The Public Contracts Regulation 2015 - your questions answered part two
The Public Contracts Regulation 2015 were enacted on 26th February 2015 with the intention of cutting red tape, ensuring consistency, promoting social value and increasing the amount of public sector spend with Small and Medium-sized Enterprises (SMEs) and Voluntary Community and Social Enterprises (VCSEs).
It is a complex set of regulations and therefore this article aims to clarify what the regulations mean for public sector buyers and suppliers. Click here to read the first part of this blog.
For procurement exercises for contracts of value below EU thresholds:
The regulations state that a contracting authority may not include a pre-qualification stage in any procurement, where the value is below the EU threshold for goods and services in order to reduce the number of suppliers to be invited to tender.
Does this mean contracting authorities no longer vet suppliers for contracts under the EU thresholds?
No, if the contract is for a value less than £10,000 for central government or £25,000 for outside central government, there is no stipulation preventing a contracting authority from using a pre-qualification questionnaire or recognising an equivalent question set. However, they must not impose arbitrary minimum requirements that inadvertently bar any suppler, including a new businesses from bidding for the contract.
In addition to this, even when the contract is above these values, Regulation 111 (5) states that contracting authorities may ask suppliers to answer suitability assessment questions as part of the invitation to tender or contract advert to assess whether candidates meet requirements or minimum standards of suitability, capability, legal status or financial standing. The suitability assessment questions need to be relevant to the subject matter of the procurement and proportionate.
There are also a number of other legislative requirements contracting authorities need to meet when undertaking a procurement exercise, for example:
A contracting authority has a duty under health and safety legislation, including the Health and Safety at Work etc. Act 1974, Management of Health and Safety at Work Regulations 1999 and the Construction (Design and Management) Regulations 2015 to ensure that their suppliers are competent and have compliant health and safety arrangements.
Additionally, under the Equality Act 2010 there is a Public Sector Equality Duty (PSED) whereby an authority must have due regard to the desirability of exercising their functions in a way that is designed to reduce the inequalities of outcome which result from socio-economic disadvantage. This inevitably requires an assessment of the capabilities of suppliers throughout the supply chain on how they comply with this legislation.
Furthermore, the Public Services (Social Value) Act 2012 requires contracting authorities to ‘consider, prior to undertaking the procurement process, how any procured services might improve economic, social and environmental well-being.’ This also can lead to suitability questions being asked of suppliers.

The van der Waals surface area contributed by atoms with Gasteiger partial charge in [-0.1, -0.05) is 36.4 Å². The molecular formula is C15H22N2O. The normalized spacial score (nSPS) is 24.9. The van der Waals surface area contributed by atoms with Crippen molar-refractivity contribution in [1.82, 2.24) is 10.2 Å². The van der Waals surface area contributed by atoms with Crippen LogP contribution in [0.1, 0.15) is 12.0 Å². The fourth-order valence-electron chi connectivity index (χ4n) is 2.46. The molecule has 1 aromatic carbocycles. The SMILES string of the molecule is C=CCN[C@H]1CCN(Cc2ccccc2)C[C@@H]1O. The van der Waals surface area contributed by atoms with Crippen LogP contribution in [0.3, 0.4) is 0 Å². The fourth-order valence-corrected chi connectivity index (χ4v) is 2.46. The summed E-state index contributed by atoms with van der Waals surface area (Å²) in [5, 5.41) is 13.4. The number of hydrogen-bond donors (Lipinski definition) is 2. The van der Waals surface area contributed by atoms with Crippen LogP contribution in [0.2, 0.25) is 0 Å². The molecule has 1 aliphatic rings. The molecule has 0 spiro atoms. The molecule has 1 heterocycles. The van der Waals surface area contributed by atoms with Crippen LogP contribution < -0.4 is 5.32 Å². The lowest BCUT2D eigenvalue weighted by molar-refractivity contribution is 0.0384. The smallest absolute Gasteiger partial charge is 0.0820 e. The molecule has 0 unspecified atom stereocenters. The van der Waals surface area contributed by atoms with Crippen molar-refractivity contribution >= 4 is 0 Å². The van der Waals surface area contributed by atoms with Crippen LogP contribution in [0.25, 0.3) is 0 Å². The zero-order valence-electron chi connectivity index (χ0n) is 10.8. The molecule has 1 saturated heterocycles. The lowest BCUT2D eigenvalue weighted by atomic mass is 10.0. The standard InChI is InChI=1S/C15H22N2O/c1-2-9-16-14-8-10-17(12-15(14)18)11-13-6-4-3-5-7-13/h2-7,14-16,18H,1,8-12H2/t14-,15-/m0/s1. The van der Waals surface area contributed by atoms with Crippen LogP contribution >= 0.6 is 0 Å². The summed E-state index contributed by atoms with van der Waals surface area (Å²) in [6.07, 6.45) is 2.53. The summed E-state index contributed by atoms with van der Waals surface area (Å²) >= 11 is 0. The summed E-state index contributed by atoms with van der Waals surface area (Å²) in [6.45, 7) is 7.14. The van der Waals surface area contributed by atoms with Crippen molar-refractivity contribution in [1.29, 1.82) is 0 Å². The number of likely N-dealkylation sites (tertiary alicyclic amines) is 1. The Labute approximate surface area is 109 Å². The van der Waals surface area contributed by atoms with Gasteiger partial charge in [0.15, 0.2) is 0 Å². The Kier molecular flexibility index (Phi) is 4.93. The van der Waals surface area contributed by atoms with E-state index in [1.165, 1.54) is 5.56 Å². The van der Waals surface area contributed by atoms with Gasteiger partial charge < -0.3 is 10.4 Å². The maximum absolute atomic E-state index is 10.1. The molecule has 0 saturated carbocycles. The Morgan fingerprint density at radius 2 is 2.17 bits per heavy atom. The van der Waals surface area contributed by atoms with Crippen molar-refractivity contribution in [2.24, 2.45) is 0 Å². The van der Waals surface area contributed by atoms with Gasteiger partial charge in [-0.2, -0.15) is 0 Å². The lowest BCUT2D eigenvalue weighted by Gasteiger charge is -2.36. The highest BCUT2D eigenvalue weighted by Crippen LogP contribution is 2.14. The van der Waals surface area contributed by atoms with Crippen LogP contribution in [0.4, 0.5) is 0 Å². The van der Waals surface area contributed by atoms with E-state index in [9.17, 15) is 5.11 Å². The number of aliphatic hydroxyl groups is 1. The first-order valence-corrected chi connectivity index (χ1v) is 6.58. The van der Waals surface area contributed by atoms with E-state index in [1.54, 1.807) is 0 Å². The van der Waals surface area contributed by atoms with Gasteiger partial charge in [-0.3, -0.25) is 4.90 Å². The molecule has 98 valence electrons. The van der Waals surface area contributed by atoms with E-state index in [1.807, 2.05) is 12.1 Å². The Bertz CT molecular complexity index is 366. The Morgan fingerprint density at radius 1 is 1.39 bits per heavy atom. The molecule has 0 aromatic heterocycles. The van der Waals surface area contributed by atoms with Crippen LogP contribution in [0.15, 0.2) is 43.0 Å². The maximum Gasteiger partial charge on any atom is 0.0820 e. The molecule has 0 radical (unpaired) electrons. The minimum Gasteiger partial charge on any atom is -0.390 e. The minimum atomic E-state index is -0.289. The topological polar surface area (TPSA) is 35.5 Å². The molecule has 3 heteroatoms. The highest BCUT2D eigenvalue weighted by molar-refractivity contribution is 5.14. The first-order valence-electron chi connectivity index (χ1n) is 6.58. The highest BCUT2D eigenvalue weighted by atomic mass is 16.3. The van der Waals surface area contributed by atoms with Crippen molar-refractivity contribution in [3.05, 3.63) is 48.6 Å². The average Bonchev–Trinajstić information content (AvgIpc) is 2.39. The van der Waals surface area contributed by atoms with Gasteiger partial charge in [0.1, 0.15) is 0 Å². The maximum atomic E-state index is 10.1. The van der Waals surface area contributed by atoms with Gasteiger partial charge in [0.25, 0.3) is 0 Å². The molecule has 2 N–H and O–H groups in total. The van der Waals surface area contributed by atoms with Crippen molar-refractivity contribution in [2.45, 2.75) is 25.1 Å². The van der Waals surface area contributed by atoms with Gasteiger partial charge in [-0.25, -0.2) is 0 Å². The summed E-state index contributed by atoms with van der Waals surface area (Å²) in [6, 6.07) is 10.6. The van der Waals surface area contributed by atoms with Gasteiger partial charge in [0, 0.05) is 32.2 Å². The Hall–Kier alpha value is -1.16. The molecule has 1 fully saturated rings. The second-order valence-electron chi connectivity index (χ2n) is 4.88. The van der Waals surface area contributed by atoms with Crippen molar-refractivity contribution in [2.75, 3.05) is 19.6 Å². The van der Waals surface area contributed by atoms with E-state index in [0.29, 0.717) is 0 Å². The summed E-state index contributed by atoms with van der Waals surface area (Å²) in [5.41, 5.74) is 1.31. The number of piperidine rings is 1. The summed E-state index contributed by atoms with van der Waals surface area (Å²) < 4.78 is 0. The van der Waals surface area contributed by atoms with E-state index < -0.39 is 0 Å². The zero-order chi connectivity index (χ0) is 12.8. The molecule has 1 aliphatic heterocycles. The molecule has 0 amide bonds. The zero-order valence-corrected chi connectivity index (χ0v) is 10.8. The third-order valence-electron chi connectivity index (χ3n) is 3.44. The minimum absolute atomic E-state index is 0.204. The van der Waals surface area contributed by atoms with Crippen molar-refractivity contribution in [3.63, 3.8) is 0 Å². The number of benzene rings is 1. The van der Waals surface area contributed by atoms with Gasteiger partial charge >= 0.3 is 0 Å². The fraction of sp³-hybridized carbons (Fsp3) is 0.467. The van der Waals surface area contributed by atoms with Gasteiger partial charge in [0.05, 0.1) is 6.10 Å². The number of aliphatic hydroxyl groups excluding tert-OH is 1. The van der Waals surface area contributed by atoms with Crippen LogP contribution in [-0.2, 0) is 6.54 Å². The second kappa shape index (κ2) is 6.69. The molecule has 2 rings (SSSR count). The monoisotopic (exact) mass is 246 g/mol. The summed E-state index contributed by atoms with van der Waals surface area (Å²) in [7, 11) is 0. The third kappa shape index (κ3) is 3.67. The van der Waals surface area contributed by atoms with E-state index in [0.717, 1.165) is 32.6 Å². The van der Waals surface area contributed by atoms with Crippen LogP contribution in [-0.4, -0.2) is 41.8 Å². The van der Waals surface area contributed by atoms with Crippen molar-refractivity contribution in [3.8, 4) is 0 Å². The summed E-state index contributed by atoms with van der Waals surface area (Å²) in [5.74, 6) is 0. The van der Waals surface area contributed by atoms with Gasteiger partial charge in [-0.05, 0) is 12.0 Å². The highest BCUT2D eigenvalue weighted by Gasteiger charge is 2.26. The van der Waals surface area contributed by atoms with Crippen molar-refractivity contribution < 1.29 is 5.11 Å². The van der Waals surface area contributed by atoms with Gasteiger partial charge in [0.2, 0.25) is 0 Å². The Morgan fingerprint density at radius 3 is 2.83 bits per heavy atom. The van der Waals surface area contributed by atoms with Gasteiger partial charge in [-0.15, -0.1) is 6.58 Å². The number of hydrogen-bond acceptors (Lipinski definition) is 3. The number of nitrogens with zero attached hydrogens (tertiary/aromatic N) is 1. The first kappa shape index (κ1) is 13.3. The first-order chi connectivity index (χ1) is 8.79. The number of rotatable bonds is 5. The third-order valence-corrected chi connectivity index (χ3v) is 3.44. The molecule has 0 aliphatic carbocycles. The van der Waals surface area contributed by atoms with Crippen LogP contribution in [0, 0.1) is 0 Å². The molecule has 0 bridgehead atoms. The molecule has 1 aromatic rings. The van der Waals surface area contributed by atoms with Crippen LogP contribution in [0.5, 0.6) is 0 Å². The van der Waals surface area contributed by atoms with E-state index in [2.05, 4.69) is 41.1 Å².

Please note: This is not an exhaustive list. Therefore, even with the procurement of products and/or services to a value less than EU threshold, there is still a significant need to ask appropriate questions about the suitability of suppliers.
How can Exor aid the further reduction of bureaucracy?
Exor consists of a number of levels that are underpinned by a rigorous questionnaire, aligned to government procurement standards including PAS 91. The questionnaire covers:
• Health and Safety
• Diversity and Equality
• Certification and Licencing
ExorRegister enables suppliers to complete our PAS 91 questionnaire and self-certify. Ideal for those who adopt the recommendation of self-certification at PQQ and ITT stages of a tender.
Gold, Silver or Bronze validation levels mean that supplier questionnaires and their supporting information, will be validated by Exor’s in house auditors, giving contracting authorities’ confidence in a supplier’s compliance. As part of the validation service, Exor will undertake a health and safety assessment and a financial assessment to establish a supplier’s Experian Delphi score. The score is used to establish a supplier’s suggested safe trading limit and give confidence in their financial stability to undertake the works they are tendering for. Buyers are therefore able to validate a buyer to a level that is proportionate to the contract value, making it more cost effective for their supplier.
Our new online portal enables contracting authorities to select and update their own supplier preferences for:
• Accreditation Level
• Work Categories.
For procurement where the contract value is less than £10,000 for central government or £25,000 for outside central government, the contracting authority can recognise ExorRegister or Gold, Silver and Bronze validated levels, as an equivalent to their own pre-qualification question set and reduce the need for repeated pre-qualification exercises each time it awards a contract.
Where procurement exercises are for contracts between these values and EU thresholds, ExorRegister or Gold, Silver and Bronze validated levels can be accepted in lieu of asking suitability assessment questions at the point of inviting to tender.
For over EU threshold valued procurement, the PAS 91 aligned Exor Construction Report can be recognised by contracting authorities.
Therefore, ExorRegister or Gold, Silver and Bronze validated levels can be accepted as assurance that a supplier meets a significant part of suitability requirements, for any procurement exercise and ensure that contracting authorities are meeting their procurement duties under a range of legislation.
Post date: 01 Jun 2015
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